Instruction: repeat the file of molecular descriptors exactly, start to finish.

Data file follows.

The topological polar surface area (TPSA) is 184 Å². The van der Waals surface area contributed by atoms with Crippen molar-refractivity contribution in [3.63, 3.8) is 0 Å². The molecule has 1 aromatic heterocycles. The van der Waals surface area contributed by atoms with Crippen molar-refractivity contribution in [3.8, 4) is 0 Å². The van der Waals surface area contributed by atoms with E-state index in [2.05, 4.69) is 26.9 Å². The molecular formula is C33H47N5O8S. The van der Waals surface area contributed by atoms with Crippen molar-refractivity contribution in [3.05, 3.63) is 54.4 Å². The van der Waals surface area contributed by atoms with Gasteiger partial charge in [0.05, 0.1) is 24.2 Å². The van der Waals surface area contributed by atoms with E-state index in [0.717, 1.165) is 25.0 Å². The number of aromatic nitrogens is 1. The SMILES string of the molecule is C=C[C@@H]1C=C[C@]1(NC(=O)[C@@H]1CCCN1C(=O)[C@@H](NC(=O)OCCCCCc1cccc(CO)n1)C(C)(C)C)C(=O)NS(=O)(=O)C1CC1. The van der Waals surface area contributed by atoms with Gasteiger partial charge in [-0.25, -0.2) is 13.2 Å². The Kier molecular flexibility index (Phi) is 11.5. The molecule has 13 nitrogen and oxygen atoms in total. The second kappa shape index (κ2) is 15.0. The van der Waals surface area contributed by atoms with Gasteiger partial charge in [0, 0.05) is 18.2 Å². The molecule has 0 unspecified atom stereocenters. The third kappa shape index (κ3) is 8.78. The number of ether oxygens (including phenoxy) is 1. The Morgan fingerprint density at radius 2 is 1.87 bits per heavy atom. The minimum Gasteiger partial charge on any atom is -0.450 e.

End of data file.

The topological polar surface area (TPSA) is 184 Å². The van der Waals surface area contributed by atoms with Crippen molar-refractivity contribution in [3.63, 3.8) is 0 Å². The molecule has 1 aromatic heterocycles. The van der Waals surface area contributed by atoms with Crippen molar-refractivity contribution in [3.8, 4) is 0 Å². The van der Waals surface area contributed by atoms with E-state index in [2.05, 4.69) is 26.9 Å². The molecular formula is C33H47N5O8S. The van der Waals surface area contributed by atoms with Crippen molar-refractivity contribution in [3.05, 3.63) is 54.4 Å². The van der Waals surface area contributed by atoms with Gasteiger partial charge in [0.05, 0.1) is 24.2 Å². The van der Waals surface area contributed by atoms with E-state index in [0.717, 1.165) is 25.0 Å². The number of aromatic nitrogens is 1. The SMILES string of the molecule is C=C[C@@H]1C=C[C@]1(NC(=O)[C@@H]1CCCN1C(=O)[C@@H](NC(=O)OCCCCCc1cccc(CO)n1)C(C)(C)C)C(=O)NS(=O)(=O)C1CC1. The van der Waals surface area contributed by atoms with Gasteiger partial charge in [-0.25, -0.2) is 13.2 Å². The Kier molecular flexibility index (Phi) is 11.5. The molecule has 13 nitrogen and oxygen atoms in total. The second kappa shape index (κ2) is 15.0. The van der Waals surface area contributed by atoms with Gasteiger partial charge in [0, 0.05) is 18.2 Å². The molecule has 0 unspecified atom stereocenters. The third kappa shape index (κ3) is 8.78. The number of ether oxygens (including phenoxy) is 1. The Morgan fingerprint density at radius 2 is 1.87 bits per heavy atom. The minimum Gasteiger partial charge on any atom is -0.450 e.